Sooner or later some poor sap is going to press <enter> and the world is going get a lot less rosy.

But these are not new problems, they have been the case for 50+ years. So why do IT departments keep making the same mistakes?

The answer is that they don’t.

The people that were running the departments 50, 30, or even 10 years ago have moved on and with them have gone those fuddy-duddy old processes they created that slowed down deployments. To IT professionals that were around 10 or 20 years ago, the extent to which “classic” risk mitigation and system management disciplines have disappeared is shocking. One talked about their department saying, “We have far more functionality but far less reliability”.

One of these disciplines is called Change Enablement, aka Change Management. While even the phrase is anathema to some disciples of CICD, the reason it is needed is that occasionally things don’t go the way you expected.

When the unexpected happens it is reasonable to ask the IT department to put things back the way they were, and that’s where reality butts heads with some of the new mantras. One such is that “we don’t roll-back changes, we fix-forward”. This translates to “we want all the users to suffer whatever problems the change caused until we figure out a way of fixing it”.

So why can’t they put everything back the way it was while they work out a fix?

One of the reasons is cost – you need to have an identical environment for the developers to work on while the live system is rolled back, but in my experience that’s not the biggest issue. The real issue is that because there is no paper-trail of changes, no-one knows precisely what the live environment actually is, other than the culmination of the last few years of changes.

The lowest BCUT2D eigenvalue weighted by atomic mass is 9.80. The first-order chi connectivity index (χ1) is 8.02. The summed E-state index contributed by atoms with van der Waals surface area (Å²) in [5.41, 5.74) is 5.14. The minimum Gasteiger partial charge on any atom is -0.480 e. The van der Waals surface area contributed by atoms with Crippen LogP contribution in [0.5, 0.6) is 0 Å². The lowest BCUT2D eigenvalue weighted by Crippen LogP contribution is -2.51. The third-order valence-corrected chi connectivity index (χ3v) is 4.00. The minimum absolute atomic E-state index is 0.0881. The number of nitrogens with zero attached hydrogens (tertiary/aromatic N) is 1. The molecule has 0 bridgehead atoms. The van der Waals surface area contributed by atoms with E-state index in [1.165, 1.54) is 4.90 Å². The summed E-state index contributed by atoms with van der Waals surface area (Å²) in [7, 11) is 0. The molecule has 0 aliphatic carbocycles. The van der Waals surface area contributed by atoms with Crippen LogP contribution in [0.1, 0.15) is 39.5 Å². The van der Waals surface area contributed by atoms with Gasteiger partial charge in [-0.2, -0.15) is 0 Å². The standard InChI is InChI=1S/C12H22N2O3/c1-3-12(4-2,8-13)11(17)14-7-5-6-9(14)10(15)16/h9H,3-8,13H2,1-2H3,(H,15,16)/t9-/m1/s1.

OK, that’s a little harsh on a lot of well-run IT departments, but in others it is the widely-known dirty little secret.

There are good arguments against imposing a formal Change Enablement process. It slows down the CICD train, not hugely, but it does. Some mistakes will always get through, but just taking a backup before a change is made can be seen as an unnecessary delay. You know what though? That would be better than ‘poof’ we overwrote all the data in the cloud and can’t get it back.

Many non-IT business managers are unaware of these dangers as ‘The Cloud’ has been touted as a magical place where everything is backed up automatically, can be recovered at the drop of a hat, and miraculously expands and contracts as capacity demands.

All of that is true, as long as your IT department tells it to do so and takes advantage of its capabilities. If they don’t, the Cloud is just as dumb as any other computer and if you tell it to delete everything without taking a backup copy, it will happily oblige.

This is why I remain fundamentally opposed to the “update without rollback” approach to managing SaaS/Cloud environments, and why I’ve introduced robust (but hopefully light) Change Enablement processes anywhere I have been in charge. Often to the annoyance of the CICD community.

Imagine if this was companies’ inventory data rather than end-users photographs!

Editor’s note: Nick Goss has run online environments supporting 50+ million end-users and been named a Premier 100 IT Leader by Computerworld Magazine.

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Newsletter Articles August 24, 2020